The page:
69- The God of Christmas.

 

What does is mean that God has come into the world? Is the nativity story the only time that has happened? If not, why is the birth of Jesus so emphasized in the church? In this conclusion of this Advent series I will explore the two common ways that the Jewish prophesy of Isaiah 9 is unfolding before us. It is my hope that by placing these two approaches next to each other, that you will intuit on a deep, soul level the difference between conversion and completion, and in doing so, discover that the God of Christmas has awakened all of our hearts.

68-The God of Everyone

 

Is there a God? Is God just a conception of man? Is God just a myth like the tooth fairy designed to comfort us? In this Advent seriesĀ post and podcast I will explore why religion is never discussed at a dinner party and how everyone who ever lived is a person of faith. I will do this by proving that mathematics and theology utilize a similar framework which levels the playing field for all people while allowing for a vast diversity of experiences.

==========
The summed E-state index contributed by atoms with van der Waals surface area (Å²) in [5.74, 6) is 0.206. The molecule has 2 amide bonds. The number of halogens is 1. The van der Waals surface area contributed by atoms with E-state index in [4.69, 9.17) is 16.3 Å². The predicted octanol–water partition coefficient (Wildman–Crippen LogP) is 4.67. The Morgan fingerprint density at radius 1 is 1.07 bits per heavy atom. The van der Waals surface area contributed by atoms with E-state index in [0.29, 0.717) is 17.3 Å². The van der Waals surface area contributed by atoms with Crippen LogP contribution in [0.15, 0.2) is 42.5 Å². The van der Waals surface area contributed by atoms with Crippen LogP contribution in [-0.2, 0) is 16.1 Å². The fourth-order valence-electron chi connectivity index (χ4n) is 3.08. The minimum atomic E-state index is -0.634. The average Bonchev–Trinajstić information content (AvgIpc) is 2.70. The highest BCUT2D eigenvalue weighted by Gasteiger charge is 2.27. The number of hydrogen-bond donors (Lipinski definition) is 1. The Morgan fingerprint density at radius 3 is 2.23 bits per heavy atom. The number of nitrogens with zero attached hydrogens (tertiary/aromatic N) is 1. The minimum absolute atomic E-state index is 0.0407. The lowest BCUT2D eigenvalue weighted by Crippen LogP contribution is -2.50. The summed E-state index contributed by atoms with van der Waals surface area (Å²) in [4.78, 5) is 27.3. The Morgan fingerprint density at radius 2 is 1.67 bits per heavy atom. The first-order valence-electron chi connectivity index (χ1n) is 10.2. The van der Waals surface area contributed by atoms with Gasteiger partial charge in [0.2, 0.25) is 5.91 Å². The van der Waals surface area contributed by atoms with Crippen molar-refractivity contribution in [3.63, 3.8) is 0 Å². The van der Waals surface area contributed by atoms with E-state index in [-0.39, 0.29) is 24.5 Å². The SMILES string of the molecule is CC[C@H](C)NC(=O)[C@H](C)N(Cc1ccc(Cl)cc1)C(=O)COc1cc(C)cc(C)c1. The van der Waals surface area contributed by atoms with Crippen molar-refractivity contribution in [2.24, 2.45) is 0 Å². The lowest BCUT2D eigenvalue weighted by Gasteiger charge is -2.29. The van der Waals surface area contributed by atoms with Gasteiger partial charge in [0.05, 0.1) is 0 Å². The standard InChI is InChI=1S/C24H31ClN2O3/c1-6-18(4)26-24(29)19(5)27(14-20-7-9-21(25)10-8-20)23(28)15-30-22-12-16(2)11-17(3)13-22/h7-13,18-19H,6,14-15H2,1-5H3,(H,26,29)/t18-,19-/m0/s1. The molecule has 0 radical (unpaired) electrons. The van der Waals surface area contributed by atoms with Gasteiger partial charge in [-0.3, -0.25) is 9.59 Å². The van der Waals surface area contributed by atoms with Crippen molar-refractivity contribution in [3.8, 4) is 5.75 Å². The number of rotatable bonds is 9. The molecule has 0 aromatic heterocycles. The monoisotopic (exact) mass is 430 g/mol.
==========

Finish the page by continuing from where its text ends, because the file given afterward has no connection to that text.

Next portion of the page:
67- The God of Disappointment.

 

 

We all come face to face with disappointment. It can be very unpleasant until we learn what disappointment really is. In this Advent series of podcasts and posts, I will show how disappointment is ultimately the result of us encountering wider aspects of the truth which we suppress rather than love. Trying not to set our hopes too high doesn’t work, but going with the flow, or following the invitation that is present within disappointment will bring us into a place that is impossible to reach without this particular kind of suffering. Discover the benevolence of disappointment.

 

 

 

66-The God we don’t Anticipate.

 

For most people, the idea of Advent is either primarily or exclusively an historical consideration if it is anything at all. The arrival of God in the world is certainly celebrated this time of the year, but very few people can reconcile a “Savior is Born” with the evening news. In this post and podcast I pose the question: What if the Advent of God is not limited to a history lesson, but is gazingĀ at us each time we look in a mirror?